I therefore made 10 recommendations to address the situation. I also stressed the importance of establishing a collaborative approach involving Canada's Minister of Justice, the minister's provincial and territorial counterparts, and the chief justices of the superior courts.

The Canadian Bar Association supported this study by adopting a resolution in February 2014 in which it urged the federal Minister of Justice to implement the recommendations of the study in co-operation with the provincial and territorial ministers and the chief justices of Canada's superior courts and appeal courts.

In 2015, then federal Minister of Justice Peter MacKay replied that he did not see the need to change the current process and initiated no discussions with his counterparts, despite the interest expressed by some of those counterparts, particularly those in Ontario and New Brunswick.

Indeed, some interesting initiatives have been undertaken in both of those provinces. In the spring of 2015, Madeleine Meilleur, Ontario's Attorney General and Minister responsible for Francophone Affairs, launched a pilot project to enhance access to justice in French.

The objective of the pilot, which focuses on an active offer of service, is to provide quality French language services to French-speaking litigants and lawyers at the Ottawa courthouse.

The minister also wrote to my office in 2015 and said she would support any measure the federal Minister of Justice took with respect to appointing bilingual judges.

In New Brunswick, provincial court judge Yvette Finn has been running a popular language training program since 2011 for provincially appointed judges from across Canada. I will meet with the current federal Minister of Justice soon to discuss the study and other collaborative opportunities that could be undertaken with Minister Meilleur.

I will also ask the Minister of Justice to implement the recommendations contained in the study report.

I am hoping that the government will also implement the three recommendations contained in my office's January 2015 Audit of the Treasury Board of Canada Secretariat within the context of the 2011-2012 Strategic and Operating Review. These recommendations focus on ensuring that the shortcomings found in the audit are not repeated in future expenditure reviews.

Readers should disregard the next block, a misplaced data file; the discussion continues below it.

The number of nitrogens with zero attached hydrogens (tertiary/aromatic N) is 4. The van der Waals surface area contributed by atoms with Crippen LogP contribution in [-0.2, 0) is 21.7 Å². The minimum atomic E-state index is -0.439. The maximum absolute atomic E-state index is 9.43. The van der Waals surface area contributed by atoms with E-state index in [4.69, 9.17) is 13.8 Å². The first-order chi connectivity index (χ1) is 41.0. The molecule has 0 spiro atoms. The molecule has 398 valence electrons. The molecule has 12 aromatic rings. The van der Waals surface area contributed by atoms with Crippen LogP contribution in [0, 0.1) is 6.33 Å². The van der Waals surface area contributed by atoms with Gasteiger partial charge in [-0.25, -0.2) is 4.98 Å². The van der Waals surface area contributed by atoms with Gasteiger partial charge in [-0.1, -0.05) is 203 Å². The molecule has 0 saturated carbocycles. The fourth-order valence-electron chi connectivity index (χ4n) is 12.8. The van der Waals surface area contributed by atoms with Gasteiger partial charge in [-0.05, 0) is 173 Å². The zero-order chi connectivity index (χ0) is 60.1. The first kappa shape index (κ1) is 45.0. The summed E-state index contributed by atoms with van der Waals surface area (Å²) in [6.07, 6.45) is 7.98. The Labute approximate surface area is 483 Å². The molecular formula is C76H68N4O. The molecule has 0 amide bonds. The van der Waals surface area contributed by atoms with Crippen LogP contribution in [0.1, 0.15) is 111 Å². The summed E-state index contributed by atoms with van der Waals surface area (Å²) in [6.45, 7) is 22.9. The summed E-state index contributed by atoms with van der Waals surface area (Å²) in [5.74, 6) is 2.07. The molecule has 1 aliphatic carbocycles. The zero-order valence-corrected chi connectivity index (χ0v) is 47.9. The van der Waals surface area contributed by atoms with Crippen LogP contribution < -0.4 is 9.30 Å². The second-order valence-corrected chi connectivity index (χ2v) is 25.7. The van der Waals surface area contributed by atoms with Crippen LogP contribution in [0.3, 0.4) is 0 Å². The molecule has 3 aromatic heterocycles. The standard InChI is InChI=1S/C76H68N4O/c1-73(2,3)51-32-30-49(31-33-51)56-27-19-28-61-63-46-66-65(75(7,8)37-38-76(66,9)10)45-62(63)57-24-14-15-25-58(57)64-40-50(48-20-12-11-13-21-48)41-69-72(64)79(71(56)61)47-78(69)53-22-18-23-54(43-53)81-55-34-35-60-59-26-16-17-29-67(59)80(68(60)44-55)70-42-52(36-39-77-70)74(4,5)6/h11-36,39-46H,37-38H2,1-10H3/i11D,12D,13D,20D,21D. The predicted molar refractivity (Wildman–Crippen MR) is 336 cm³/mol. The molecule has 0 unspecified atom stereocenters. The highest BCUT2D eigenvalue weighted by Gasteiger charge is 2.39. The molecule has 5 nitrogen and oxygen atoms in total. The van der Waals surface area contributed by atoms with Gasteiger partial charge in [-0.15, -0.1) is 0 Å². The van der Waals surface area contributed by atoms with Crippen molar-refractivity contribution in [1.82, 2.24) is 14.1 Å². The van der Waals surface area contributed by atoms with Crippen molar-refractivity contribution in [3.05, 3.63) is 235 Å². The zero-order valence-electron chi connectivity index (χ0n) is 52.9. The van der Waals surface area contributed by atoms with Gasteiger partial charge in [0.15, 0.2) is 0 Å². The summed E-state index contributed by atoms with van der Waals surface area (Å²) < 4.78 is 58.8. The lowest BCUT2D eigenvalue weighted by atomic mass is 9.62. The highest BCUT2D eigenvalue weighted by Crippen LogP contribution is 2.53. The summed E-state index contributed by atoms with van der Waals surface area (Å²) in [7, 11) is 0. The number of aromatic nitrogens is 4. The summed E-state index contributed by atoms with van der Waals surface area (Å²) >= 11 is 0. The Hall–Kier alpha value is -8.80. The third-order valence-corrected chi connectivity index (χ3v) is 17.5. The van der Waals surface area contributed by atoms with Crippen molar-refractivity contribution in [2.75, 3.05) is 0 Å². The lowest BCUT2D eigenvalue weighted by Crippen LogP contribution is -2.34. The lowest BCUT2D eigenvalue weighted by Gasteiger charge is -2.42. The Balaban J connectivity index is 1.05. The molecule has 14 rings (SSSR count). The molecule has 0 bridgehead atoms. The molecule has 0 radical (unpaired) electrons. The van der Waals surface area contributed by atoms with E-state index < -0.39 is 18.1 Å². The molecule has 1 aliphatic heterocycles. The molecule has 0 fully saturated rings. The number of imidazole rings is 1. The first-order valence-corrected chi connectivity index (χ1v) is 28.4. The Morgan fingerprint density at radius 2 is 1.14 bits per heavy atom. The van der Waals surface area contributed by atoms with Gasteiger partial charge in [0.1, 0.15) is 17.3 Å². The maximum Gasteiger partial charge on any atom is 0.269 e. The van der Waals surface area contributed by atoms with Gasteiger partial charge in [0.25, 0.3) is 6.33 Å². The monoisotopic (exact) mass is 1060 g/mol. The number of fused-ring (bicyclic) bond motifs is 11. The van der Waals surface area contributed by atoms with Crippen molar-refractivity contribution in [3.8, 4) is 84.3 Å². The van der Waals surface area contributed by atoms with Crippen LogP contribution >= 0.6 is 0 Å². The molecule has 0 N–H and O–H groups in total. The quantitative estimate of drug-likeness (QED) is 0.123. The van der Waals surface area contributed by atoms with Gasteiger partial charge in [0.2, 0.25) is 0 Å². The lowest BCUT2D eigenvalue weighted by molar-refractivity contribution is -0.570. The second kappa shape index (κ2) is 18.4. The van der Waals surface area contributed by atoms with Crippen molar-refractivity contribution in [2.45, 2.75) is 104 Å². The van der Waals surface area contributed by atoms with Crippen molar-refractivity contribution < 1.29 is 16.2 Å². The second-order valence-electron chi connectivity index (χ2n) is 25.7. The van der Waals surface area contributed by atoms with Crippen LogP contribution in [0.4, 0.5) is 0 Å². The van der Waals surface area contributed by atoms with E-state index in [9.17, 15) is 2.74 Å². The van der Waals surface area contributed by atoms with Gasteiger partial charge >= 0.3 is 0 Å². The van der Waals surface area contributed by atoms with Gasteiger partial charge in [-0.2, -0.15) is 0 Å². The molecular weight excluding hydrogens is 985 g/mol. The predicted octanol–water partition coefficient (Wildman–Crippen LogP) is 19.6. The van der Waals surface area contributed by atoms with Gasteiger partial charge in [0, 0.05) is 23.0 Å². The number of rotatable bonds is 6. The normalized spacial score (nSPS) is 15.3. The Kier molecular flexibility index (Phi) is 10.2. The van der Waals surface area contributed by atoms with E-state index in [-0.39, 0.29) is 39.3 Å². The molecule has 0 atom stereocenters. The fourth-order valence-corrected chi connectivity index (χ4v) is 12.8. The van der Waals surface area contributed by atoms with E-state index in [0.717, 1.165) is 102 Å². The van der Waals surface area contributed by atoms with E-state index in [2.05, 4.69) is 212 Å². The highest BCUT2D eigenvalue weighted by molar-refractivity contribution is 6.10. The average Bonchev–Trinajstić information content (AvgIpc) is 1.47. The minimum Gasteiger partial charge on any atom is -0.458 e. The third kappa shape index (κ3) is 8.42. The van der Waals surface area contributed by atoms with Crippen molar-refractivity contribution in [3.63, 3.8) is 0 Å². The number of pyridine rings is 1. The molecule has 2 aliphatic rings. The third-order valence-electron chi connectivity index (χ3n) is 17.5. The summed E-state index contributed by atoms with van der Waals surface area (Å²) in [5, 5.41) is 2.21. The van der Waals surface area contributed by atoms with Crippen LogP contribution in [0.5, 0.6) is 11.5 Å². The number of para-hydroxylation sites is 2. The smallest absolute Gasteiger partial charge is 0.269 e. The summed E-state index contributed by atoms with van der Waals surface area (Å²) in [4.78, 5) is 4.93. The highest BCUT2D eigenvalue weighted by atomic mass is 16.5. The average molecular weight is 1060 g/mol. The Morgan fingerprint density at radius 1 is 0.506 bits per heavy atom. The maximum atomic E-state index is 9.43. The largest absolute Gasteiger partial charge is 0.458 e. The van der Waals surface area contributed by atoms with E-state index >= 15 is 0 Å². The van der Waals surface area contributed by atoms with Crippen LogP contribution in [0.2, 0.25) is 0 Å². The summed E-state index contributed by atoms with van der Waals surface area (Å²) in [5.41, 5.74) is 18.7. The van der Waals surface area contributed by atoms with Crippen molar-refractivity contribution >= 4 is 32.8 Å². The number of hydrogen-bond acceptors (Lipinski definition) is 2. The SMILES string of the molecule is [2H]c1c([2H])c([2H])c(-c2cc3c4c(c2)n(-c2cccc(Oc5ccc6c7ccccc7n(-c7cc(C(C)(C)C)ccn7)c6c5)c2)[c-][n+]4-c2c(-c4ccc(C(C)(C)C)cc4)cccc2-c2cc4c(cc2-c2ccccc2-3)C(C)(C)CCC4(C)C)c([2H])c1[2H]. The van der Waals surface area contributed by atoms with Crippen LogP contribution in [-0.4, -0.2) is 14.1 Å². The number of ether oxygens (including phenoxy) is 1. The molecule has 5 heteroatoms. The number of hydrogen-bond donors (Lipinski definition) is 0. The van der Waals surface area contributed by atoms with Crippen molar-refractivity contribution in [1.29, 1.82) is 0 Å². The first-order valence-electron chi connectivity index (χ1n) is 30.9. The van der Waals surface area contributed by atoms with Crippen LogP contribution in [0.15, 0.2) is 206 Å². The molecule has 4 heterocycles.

As a federal institution, the Treasury Board Secretariat must implement part VII of the act when carrying out its mandate. It is required to support federal institutions by providing clear instructions on what measures to take to meet their obligations fully and to avoid hindering the vitality of official languages minority communities during budget cuts.

The audit results are available on my office's website.

After 10 years as commissioner, I'm sure many of you expect me to provide an overview of the status of official languages in Canada. To that end, I intend to publish a series of key documents between now and the end of my mandate. These include my annual report, which will be released on May 19, along with new report cards for 33 federal institutions; an overview of how I've exercised my role before the courts; a study on active offer to the public by federal institutions; a study on early childhood development in French-speaking minority communities; the results of a public opinion poll on what Canadians think about various issues related to official languages; and a follow-up to my 2012 audit of Parks Canada.

In June I will table a special report to Parliament to propose options aimed at reinforcing the implementation regime applicable to Air Canada.

A number of other issues will continue to be a priority until this fall, including the jurisdictional conflicts between my office and CBC/Radio-Canada, and planning for the next iteration of the official languages roadmap. My office will also be monitoring Bill C-203 concerning the bilingual capacity of judges appointed to the Supreme Court of Canada, and Bill S-209 regarding part IV of the Official Languages Act.

On a final note, in addition to planning our own activities to celebrate Canada's birthday next year, my office is working with various federal institutions to encourage them to include and promote official languages during the celebrations commemorating the 150th anniversary of Confederation. In that context, we published a brochure for the organizers of the 2017 celebrations.

Thank you, Mr. Chair.

I'd be pleased to answer any questions you or your colleagues may have.

March 7th, 2016 / 4 p.m.
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Liberal

Darrell Samson Liberal Sackville—Preston—Chezzetcook, NS

My last question has to do with Bill S-209, which has now been introduced in the Senate four times.

If the bill is passed, what impact do you think the changes will have?